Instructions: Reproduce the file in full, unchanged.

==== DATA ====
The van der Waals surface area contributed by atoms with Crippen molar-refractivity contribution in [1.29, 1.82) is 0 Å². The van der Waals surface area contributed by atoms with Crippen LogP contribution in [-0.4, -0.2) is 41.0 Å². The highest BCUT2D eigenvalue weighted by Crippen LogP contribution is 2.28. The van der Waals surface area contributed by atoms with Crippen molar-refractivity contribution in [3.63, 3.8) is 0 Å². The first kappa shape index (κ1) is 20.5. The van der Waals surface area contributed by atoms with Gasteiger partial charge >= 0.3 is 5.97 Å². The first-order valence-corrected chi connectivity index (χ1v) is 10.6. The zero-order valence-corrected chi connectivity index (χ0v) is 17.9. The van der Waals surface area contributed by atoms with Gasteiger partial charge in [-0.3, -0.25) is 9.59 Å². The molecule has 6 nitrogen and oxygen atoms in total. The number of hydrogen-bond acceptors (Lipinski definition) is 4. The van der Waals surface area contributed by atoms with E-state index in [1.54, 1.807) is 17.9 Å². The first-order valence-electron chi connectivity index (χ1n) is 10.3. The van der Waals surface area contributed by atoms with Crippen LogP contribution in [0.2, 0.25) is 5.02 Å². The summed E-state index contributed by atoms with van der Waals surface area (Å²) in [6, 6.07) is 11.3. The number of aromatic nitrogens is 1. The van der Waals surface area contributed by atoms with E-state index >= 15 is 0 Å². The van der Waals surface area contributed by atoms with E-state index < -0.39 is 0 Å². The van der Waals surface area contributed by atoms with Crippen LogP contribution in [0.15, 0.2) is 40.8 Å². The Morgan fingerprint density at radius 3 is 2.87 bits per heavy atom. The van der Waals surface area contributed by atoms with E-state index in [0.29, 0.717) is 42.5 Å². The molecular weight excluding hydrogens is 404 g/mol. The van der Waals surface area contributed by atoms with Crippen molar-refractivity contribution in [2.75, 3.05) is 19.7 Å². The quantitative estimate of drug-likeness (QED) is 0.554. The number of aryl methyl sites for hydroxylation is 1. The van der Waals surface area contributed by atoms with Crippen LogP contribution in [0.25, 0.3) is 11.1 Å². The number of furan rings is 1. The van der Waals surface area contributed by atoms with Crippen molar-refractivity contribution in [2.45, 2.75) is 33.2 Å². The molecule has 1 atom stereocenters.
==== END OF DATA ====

The van der Waals surface area contributed by atoms with Crippen molar-refractivity contribution in [1.29, 1.82) is 0 Å². The van der Waals surface area contributed by atoms with Crippen LogP contribution in [-0.4, -0.2) is 41.0 Å². The highest BCUT2D eigenvalue weighted by Crippen LogP contribution is 2.28. The van der Waals surface area contributed by atoms with Crippen molar-refractivity contribution in [3.63, 3.8) is 0 Å². The first kappa shape index (κ1) is 20.5. The van der Waals surface area contributed by atoms with Gasteiger partial charge >= 0.3 is 5.97 Å². The first-order valence-corrected chi connectivity index (χ1v) is 10.6. The zero-order valence-corrected chi connectivity index (χ0v) is 17.9. The van der Waals surface area contributed by atoms with Gasteiger partial charge in [-0.3, -0.25) is 9.59 Å². The molecule has 6 nitrogen and oxygen atoms in total. The number of hydrogen-bond acceptors (Lipinski definition) is 4. The van der Waals surface area contributed by atoms with E-state index in [1.54, 1.807) is 17.9 Å². The first-order valence-electron chi connectivity index (χ1n) is 10.3. The van der Waals surface area contributed by atoms with Crippen LogP contribution in [0.2, 0.25) is 5.02 Å². The summed E-state index contributed by atoms with van der Waals surface area (Å²) in [6, 6.07) is 11.3. The number of aromatic nitrogens is 1. The van der Waals surface area contributed by atoms with E-state index >= 15 is 0 Å². The van der Waals surface area contributed by atoms with E-state index < -0.39 is 0 Å². The van der Waals surface area contributed by atoms with Crippen LogP contribution in [0.15, 0.2) is 40.8 Å². The Morgan fingerprint density at radius 3 is 2.87 bits per heavy atom. The van der Waals surface area contributed by atoms with E-state index in [0.29, 0.717) is 42.5 Å². The molecular weight excluding hydrogens is 404 g/mol. The van der Waals surface area contributed by atoms with Crippen molar-refractivity contribution in [2.75, 3.05) is 19.7 Å². The quantitative estimate of drug-likeness (QED) is 0.554. The number of aryl methyl sites for hydroxylation is 1. The van der Waals surface area contributed by atoms with Crippen LogP contribution in [0.25, 0.3) is 11.1 Å². The number of furan rings is 1. The van der Waals surface area contributed by atoms with Crippen molar-refractivity contribution in [2.45, 2.75) is 33.2 Å². The molecule has 1 atom stereocenters.